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Arbitration Is Better For Business

Thomas R. Spencer
Arbitration Is Better For Business Thomas R. Spencer*

People or firms engaged in any type of business in America today need to know something about the system of the resolution of disputes. Prior to entering into any agreement, it is wise to anticipate how disputes will be resolved. The resolution of disputes is very expensive, time consuming and frustrating. But proper planning will help reduce the financial risk, position the business better to favorably resolve the dispute and lessen the financial exposure.  Understanding the broad outlines of dispute resolution will better prepare the business to direct its counsel. Resolution of Business Disputes

Business disputes are resolved today, by: (1) voluntary negotiation and settlement or work-out; (2) court litigation in either State or Federal Courts; (3) Mediation, or (4) Arbitration.  All agreements should  clearly specify the method of dispute resolution. If the parties wish only to litigate the dispute in court, the agreement should specify the “venue” or location of the courts, designate which State’s law will govern the agreement and provide for how attorneys fees and costs will be assessed between the parties. Usually, all courts today will refer disputing parties to Mediation before a trained and licensed Mediator. That person will not have the right to adjudicate or decide the dispute, but will help the parties (and their lawyers) settle the dispute. If the matter is not settled, the case will be presented to the Court and perhaps a Jury. The average time in America today for the adjudication of a dispute by litigation is between 13 to 20 months. After adjudication, a litigant normally has a right to at least one appeal, which could take another year. Appeals are normally decided on purely legal and not factual issues.

Arbitration is a good alternative to court litigation

Arbitration is a procedure specified by the parties in their agreement. A typical arbitration clause will be inserted into the contract, after negotiation. One common form of clause is as follows:“Any dispute or claim arising out of or relating to this contract, or the breach thereof,         shall be settled by arbitration administered by [ insert the name of the arbitration         administrator, such as the American Arbitration Association] in accordance with its     Commercial [or other] Arbitration Rules. Judgment on the award rendered by the       arbitrators may be entered in any court  having jurisdiction thereof.”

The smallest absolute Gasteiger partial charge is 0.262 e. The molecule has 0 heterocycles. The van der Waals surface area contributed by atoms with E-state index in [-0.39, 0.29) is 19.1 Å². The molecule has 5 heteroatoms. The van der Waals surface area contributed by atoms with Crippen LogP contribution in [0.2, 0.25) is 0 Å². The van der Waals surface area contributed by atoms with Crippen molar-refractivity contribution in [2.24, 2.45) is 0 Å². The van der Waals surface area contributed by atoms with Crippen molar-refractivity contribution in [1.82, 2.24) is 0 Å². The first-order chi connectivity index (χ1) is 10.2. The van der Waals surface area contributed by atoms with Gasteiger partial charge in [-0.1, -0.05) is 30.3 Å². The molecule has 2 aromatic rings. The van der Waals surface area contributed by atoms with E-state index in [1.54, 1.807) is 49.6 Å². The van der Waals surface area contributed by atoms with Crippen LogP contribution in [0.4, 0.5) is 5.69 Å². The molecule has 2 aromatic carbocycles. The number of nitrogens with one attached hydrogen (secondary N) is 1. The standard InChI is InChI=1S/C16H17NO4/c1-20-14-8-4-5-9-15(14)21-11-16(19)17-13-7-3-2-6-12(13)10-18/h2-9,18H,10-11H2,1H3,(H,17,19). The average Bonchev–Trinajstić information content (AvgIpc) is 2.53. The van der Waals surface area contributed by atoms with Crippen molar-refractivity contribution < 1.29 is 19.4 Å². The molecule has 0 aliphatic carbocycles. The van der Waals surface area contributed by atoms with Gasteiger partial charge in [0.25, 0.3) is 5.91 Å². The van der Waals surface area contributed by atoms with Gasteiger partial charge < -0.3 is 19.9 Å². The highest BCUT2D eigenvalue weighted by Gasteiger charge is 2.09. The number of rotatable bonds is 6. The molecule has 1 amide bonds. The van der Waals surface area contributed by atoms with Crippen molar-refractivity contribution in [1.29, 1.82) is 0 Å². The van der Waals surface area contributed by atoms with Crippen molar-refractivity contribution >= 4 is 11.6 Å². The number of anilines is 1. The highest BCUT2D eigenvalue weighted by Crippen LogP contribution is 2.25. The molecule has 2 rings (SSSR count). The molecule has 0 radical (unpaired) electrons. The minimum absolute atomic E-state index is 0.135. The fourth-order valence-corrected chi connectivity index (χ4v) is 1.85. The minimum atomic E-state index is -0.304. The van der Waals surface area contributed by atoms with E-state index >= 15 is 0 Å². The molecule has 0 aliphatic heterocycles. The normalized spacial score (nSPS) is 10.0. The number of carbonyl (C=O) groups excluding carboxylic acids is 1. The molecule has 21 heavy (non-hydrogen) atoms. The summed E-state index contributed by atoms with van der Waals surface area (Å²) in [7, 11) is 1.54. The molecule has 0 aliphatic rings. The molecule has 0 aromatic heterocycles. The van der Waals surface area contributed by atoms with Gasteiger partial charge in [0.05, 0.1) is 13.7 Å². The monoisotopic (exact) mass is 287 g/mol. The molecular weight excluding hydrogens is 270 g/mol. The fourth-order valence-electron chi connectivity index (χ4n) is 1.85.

By virtue of the above clause inserted in the agreement, the parties not only vest the resolution of the dispute with arbitrators, but they also agree that the Award of the Arbitrators may be enforced by a court, if the losing party does not honor the award. All State courts and Federal courts will enforce proper arbitration awards.

 Weigh the Benefits of Arbitration

By agreeing in writing that disputes will be resolved by arbitration, the parties do some very important things:

(a)    They make clear that all disputes are arbitrable. Thus, delay tactics, such as those used to stretch out payment obligations, are reduced.

(b)   By inserting the name of the arbitration organization which will supervise the arbitration, the parties automatically incorporate a complete set of rules of informal procedure, used commonly to resolve similar disputes. The American Arbitration Association, for example, has very clear rules, prepared after hundreds of thousands of proceedings.